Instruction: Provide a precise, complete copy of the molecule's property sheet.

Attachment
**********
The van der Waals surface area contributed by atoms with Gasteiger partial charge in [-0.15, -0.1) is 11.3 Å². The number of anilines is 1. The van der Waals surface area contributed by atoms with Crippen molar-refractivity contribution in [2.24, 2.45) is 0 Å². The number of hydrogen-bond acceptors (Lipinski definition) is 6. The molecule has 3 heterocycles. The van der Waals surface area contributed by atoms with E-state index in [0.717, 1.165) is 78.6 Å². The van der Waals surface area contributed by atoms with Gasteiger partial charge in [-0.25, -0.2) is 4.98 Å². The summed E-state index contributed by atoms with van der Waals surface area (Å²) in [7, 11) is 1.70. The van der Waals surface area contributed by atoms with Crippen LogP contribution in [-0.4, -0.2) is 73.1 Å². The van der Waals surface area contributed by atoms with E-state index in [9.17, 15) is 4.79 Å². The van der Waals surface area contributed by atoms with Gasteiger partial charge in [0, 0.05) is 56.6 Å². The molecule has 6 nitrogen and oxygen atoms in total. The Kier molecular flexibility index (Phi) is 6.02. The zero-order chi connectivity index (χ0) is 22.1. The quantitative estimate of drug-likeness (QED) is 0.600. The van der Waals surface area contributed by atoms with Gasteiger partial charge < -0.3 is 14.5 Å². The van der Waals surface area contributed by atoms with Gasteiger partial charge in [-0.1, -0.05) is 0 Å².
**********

The van der Waals surface area contributed by atoms with Gasteiger partial charge in [-0.15, -0.1) is 11.3 Å². The number of anilines is 1. The van der Waals surface area contributed by atoms with Crippen molar-refractivity contribution in [2.24, 2.45) is 0 Å². The number of hydrogen-bond acceptors (Lipinski definition) is 6. The molecule has 3 heterocycles. The van der Waals surface area contributed by atoms with E-state index in [0.717, 1.165) is 78.6 Å². The van der Waals surface area contributed by atoms with Gasteiger partial charge in [-0.25, -0.2) is 4.98 Å². The summed E-state index contributed by atoms with van der Waals surface area (Å²) in [7, 11) is 1.70. The van der Waals surface area contributed by atoms with Crippen LogP contribution in [-0.4, -0.2) is 73.1 Å². The van der Waals surface area contributed by atoms with E-state index in [9.17, 15) is 4.79 Å². The van der Waals surface area contributed by atoms with Gasteiger partial charge in [0, 0.05) is 56.6 Å². The molecule has 6 nitrogen and oxygen atoms in total. The Kier molecular flexibility index (Phi) is 6.02. The zero-order chi connectivity index (χ0) is 22.1. The quantitative estimate of drug-likeness (QED) is 0.600. The van der Waals surface area contributed by atoms with Gasteiger partial charge < -0.3 is 14.5 Å². The van der Waals surface area contributed by atoms with Gasteiger partial charge in [-0.1, -0.05) is 0 Å².